From the moment George Springer jumped on the game's third pitch for a single, then quickly swiped a base, to the way he and his teammates sprinted off the field after the final out a little past midnight Saturday, the Houston Astros were suddenly aggressive and energetic.
And suddenly right back in the thick of this World Series.
Yes, the Fall Classic finally showed up back in Washington, 86 years later — and, sparked by Springer and José Altuve, the Astros finally showed up in the Fall Classic.
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Springer had two of Houston's four steals, Altuve doubled twice before scoring each time, Zack Greinke repeatedly worked out of trouble, and the Astros made sure they wouldn't go quietly despite looking listless twice at home, beating the Nationals 4-1 on Friday night to cut their Series deficit to 2-1.
"We're pretty good, too," Astros manager AJ Hinch said. "It kind of re-establishes us."
Houston can even things up in Game 4 on Saturday night at Nationals Park. Washington will start $140 million lefty Patrick Corbin, while Hinch said he'll go with rookie José Urquidy.
"We didn't panic," Altuve said.
Washington's eight-game winning streak, tied for the longest in a single postseason, ended with a sloppy performance in the first Series game hosted by the nation's capital since the Senators lost to the New York Giants in 1933.
A sellout crowd of 43,867, dressed mostly in red for the occasion, soaked it all in, standing in unison at key moments, booing ball-strike calls that hurt their team, chanting "Let's go, Nats!" often and even getting to do their "Baby Shark" sing-and-clap-along when that children's tune blared as a walk-up song in the sixth.
"It was electric," Nationals manager Dave Martinez said. "The boys in the dugout, they were fired up."
But the wild-card Nationals were unable to move one win from a championship, undone by an inability to come through in the clutch: Birthday boy Juan Soto, MVP candidate Anthony Rendon and Co. were 0 for 10 with runners in scoring position, leaving 12 runners on base.
"Tonight we were a little bit aggressive outside the strike zone," Martinez said. "We took balls I thought we should hit, uncharacteristic of what we've been doing."
How big was this win for Houston?
No team ever has come back after dropping the first three games of a World Series.
"Not the script you'd want to write to start out a World Series," said reliever Will Harris, who retired all five batters he faced Friday. "We believe in each other in there. We know we have obviously a very talented, capable team."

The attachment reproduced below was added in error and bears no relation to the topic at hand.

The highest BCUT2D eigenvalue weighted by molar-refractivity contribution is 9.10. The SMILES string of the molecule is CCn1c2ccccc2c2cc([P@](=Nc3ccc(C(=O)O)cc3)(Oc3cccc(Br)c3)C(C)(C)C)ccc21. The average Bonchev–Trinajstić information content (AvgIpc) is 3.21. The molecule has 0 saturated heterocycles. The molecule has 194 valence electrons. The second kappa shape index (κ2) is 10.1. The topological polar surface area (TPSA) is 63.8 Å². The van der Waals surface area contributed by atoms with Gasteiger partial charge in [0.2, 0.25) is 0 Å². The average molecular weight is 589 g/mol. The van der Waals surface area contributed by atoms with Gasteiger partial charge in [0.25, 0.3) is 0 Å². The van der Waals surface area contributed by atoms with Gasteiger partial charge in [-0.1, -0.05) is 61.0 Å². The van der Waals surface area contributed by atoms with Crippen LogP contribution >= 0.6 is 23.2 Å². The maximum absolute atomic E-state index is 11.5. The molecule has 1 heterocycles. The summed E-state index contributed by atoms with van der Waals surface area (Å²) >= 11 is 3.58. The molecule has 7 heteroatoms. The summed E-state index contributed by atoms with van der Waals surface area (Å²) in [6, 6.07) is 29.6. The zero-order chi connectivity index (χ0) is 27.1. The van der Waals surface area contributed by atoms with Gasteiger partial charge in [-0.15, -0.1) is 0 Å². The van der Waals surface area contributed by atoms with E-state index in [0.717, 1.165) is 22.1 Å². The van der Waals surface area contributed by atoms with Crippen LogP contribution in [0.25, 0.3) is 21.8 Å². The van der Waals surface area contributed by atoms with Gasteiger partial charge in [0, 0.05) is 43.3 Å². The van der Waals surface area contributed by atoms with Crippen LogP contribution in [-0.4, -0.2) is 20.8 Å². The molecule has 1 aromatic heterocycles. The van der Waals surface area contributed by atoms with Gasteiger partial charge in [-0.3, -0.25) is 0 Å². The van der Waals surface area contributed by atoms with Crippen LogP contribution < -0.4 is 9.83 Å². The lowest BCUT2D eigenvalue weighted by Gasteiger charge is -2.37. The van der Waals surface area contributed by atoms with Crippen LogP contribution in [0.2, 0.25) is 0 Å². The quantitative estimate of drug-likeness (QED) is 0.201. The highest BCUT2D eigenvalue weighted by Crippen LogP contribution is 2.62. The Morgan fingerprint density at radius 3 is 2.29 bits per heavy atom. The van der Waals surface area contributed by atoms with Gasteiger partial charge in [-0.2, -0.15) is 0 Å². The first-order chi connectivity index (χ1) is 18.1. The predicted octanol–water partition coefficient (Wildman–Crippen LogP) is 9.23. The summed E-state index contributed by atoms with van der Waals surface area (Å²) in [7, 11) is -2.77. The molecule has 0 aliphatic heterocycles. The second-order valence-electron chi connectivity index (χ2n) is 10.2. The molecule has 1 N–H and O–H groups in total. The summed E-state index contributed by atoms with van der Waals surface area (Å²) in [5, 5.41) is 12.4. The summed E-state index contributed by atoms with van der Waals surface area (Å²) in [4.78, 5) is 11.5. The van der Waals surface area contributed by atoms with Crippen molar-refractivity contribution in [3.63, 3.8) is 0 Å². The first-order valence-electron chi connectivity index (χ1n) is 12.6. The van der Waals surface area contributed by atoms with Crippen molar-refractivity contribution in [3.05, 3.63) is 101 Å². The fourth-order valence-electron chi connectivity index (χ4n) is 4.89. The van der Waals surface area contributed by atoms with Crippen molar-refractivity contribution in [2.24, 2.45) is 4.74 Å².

That's why several Astros players gathered for a private meeting following their 12-3 loss Wednesday.
"Some guys said some things that a lot of us maybe were thinking in our head, but it's sometimes nice to hear them out loud," Harris said. "And the biggest thing was we didn't want anybody feeling sorry for themselves coming here, because that's not going to accomplish anything."
After playing what might have been their worst baseball of 2019, the Astros played like the club that led the majors with 107 regular-season wins.
And, not surprisingly, Altuve was in the middle of a lot of it. He doubled in the third and fifth, coming home on singles by Michael Brantley.
"José's the heart and soul of what we do," Hinch said. "It was his turn to be a catalyst."
Greinke, the 2009 AL Cy Young Award winner, allowed seven hits and three walks in 4 2/3 innings, but managed to yield just one run. He was followed by five relievers who combined to give up two hits and zero runs the rest of the way.
Josh James earned the win, striking out Ryan Zimmerman with two aboard to end the fifth.
"Huge," Hinch said.
Roberto Osuna heard boos when he entered in the ninth, then got three outs for a save.
Josh Reddick delivered an RBI single in the second, Robinson Chirinos homered off the foul-pole screen in the sixth and Houston scored four runs in 5 1/3 innings off Aníbal Sánchez. The 35-year-old righty had taken a no-hitter into the eighth inning of his previous start; Springer got to him right away.
Sánchez went sprawling off the mound to try to make a play, but couldn't. All part of a rough night in which he got so upset by a couple of ball calls that he asked plate umpire Gary Cederstrom, "Where was that one?"
Sánchez also barely avoided taking a ball to the face, getting his glove in the way just in time. Another Houston hit came when Springer sent a comebacker off reliever Joe Ross' foot.
In sum: After the Nationals could do no wrong for so long, things went awry.
They made two errors and at least three other misplays on what were ruled hits. Washington catcher Kurt Suzuki left in the sixth with a right hip flexor problem. Soto, serenaded by fans in left field to celebrate his 21st birthday, was charged with an error for a wild throw home, let another ball trickle past his glove and went 0 for 4 with three strikeouts at the plate.
He went down looking to end the game.
"Nobody," Washington outfielder Adam Eaton said, "thought this was going to be easy."
Astros: Urquidy found out after Game 3 that he will start Saturday; he only threw 41 innings during the regular season. Hinch is prepared to rely heavily on his relievers, saying: "Every World Series game is a bullpen game, mostly, at some point."
Nationals: Corbin will be making his seventh appearance of this postseason, a third start to go along with four outings out of the bullpen. He is 1-2 with a 6.91 ERA, including one scoreless inning in relief during Game 1 of the World Series.